Northeastern Section - 54th Annual Meeting - 2019

Paper No. 38-3
Presentation Time: 2:10 PM


CIPAR, John J., Weston Observatory, Boston College, Department of Earth and Environmental Sciences, 381 Concord Rd, Weston, MA 02493 and EBEL, John E., Department of Earth & Environmental Sciences, Boston College, 140 Commonwealth Ave., Chestnut Hill, MA 20467

A significant region of abnormally low S-wave velocity has been identified in the northeastern United States by a number of authors including Li et al (2003), Schmandt and Lin (2014), Menke et al. (2016), and Levin et al (2017). The area has been named the Northern Appalachian Anomaly (NAA). This low S-wave region may be a remnant of the passage of the Great Meteor hotspot through New England. Alternatively, the NAA may be caused by a small-scale eddy in the flow regime in the asthenosphere.

In this paper, we present a P-wave travel time residual map for the northeastern part of North America. The impetus for this project was the occurrence of a large (Mw 7.1) deep (609 km depth) earthquake in the Peru-Brazil region on August 24, 2018. The P-waves exhibit extremely strong dilatation first motion to stations in the northeastern US. Because the event was so deep, P-waves to ENA traverse the low-velocity zone only once, reducing attenuation. In addition, the seismograph network was quite dense, a legacy, in part, of the EarthScope program.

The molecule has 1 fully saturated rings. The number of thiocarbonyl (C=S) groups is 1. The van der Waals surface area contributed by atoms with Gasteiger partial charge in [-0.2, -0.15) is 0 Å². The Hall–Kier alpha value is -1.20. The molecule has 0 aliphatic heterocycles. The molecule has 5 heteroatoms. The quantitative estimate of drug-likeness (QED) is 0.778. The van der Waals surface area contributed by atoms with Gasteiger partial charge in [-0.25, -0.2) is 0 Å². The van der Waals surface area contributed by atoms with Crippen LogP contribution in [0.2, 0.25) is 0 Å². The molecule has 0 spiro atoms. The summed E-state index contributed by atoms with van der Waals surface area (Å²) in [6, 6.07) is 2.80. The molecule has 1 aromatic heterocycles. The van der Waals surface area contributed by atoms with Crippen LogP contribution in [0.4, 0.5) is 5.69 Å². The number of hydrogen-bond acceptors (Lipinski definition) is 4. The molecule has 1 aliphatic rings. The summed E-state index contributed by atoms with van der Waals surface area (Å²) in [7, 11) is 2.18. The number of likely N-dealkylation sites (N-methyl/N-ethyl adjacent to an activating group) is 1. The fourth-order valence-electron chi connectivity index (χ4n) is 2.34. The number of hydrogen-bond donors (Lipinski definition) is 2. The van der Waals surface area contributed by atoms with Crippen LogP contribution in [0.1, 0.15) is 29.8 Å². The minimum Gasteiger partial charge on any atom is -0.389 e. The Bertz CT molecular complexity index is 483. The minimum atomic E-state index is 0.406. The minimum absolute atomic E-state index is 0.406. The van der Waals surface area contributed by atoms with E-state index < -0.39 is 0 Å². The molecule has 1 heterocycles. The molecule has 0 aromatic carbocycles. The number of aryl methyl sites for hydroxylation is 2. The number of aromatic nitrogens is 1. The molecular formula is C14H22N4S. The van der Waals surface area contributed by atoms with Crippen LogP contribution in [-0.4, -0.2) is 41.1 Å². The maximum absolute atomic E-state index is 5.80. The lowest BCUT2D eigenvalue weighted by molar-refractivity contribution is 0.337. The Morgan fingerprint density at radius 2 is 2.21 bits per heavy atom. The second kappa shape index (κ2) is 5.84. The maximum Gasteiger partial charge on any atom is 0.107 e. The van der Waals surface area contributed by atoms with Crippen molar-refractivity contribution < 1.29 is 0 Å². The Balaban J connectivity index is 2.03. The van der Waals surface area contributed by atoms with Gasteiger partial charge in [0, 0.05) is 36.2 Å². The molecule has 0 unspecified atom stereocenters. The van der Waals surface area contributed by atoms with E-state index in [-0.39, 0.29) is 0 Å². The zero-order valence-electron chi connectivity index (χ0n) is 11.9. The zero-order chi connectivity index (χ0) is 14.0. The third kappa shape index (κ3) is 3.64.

P-wave first arrivals across ENA can be measured to high accuracy due to the high signal to noise ratio. Station corrections were computed as the difference between the travel time through a 40-km crust and the travel time through the observed crustal thickness as measured by the EarthScope Automated Receiver Survey (EARS). P-wave travel-time residuals were computed relative to the ak135 model (Kennett et al, 1995). The final correction was to subtract the mean residual from the data, to account for unknown time offsets such as origin time and location uncertainty.

P-wave residuals measured at nearly 300 stations were plotted in map view using ArcGIS. Strong negative residuals, indicating a fast upper mantle occur in the Canadian Shield, as expected. New York State is generally fast, but not as fast as the Shield. Vermont and New Hampshire exhibit both fast and slow residuals. Maine has exclusively slow residuals. In terms of the NAA, the P-wave residual pattern is less well-defined and is shifted northeastward into Maine. Residuals in Pennsylvania are near zero, with generally positive (slow) residuals in the southern Appalachians (Virginia to Georgia). We note that our results are in good agreement with the 40-year-old paper by Taylor and Toksoz (1979).